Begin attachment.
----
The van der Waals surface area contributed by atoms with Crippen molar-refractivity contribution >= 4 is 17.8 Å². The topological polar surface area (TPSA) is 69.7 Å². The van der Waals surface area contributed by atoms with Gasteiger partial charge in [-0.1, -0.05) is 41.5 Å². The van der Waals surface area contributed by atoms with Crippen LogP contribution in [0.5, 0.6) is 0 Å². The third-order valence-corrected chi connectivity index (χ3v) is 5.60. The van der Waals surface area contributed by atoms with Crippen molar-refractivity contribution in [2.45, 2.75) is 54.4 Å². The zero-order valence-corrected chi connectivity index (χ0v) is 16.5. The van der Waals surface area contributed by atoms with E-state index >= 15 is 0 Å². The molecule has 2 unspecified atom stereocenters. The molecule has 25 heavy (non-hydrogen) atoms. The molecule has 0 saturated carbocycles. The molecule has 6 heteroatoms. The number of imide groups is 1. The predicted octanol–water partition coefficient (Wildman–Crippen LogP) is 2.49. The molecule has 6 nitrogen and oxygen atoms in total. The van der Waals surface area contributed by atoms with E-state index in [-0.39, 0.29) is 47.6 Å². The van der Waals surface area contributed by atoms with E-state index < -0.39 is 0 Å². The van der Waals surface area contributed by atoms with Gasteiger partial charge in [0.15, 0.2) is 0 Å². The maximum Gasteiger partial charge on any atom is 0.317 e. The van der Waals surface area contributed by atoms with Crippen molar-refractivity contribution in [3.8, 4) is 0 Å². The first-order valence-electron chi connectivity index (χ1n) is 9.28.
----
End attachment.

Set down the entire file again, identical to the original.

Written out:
The van der Waals surface area contributed by atoms with Crippen molar-refractivity contribution >= 4 is 17.8 Å². The topological polar surface area (TPSA) is 69.7 Å². The van der Waals surface area contributed by atoms with Gasteiger partial charge in [-0.1, -0.05) is 41.5 Å². The van der Waals surface area contributed by atoms with Crippen LogP contribution in [0.5, 0.6) is 0 Å². The third-order valence-corrected chi connectivity index (χ3v) is 5.60. The van der Waals surface area contributed by atoms with Crippen molar-refractivity contribution in [2.45, 2.75) is 54.4 Å². The zero-order valence-corrected chi connectivity index (χ0v) is 16.5. The van der Waals surface area contributed by atoms with E-state index >= 15 is 0 Å². The molecule has 2 unspecified atom stereocenters. The molecule has 25 heavy (non-hydrogen) atoms. The molecule has 0 saturated carbocycles. The molecule has 6 heteroatoms. The number of imide groups is 1. The predicted octanol–water partition coefficient (Wildman–Crippen LogP) is 2.49. The molecule has 6 nitrogen and oxygen atoms in total. The van der Waals surface area contributed by atoms with E-state index in [-0.39, 0.29) is 47.6 Å². The van der Waals surface area contributed by atoms with E-state index < -0.39 is 0 Å². The van der Waals surface area contributed by atoms with Gasteiger partial charge in [0.15, 0.2) is 0 Å². The maximum Gasteiger partial charge on any atom is 0.317 e. The van der Waals surface area contributed by atoms with Crippen molar-refractivity contribution in [3.8, 4) is 0 Å². The first-order valence-electron chi connectivity index (χ1n) is 9.28.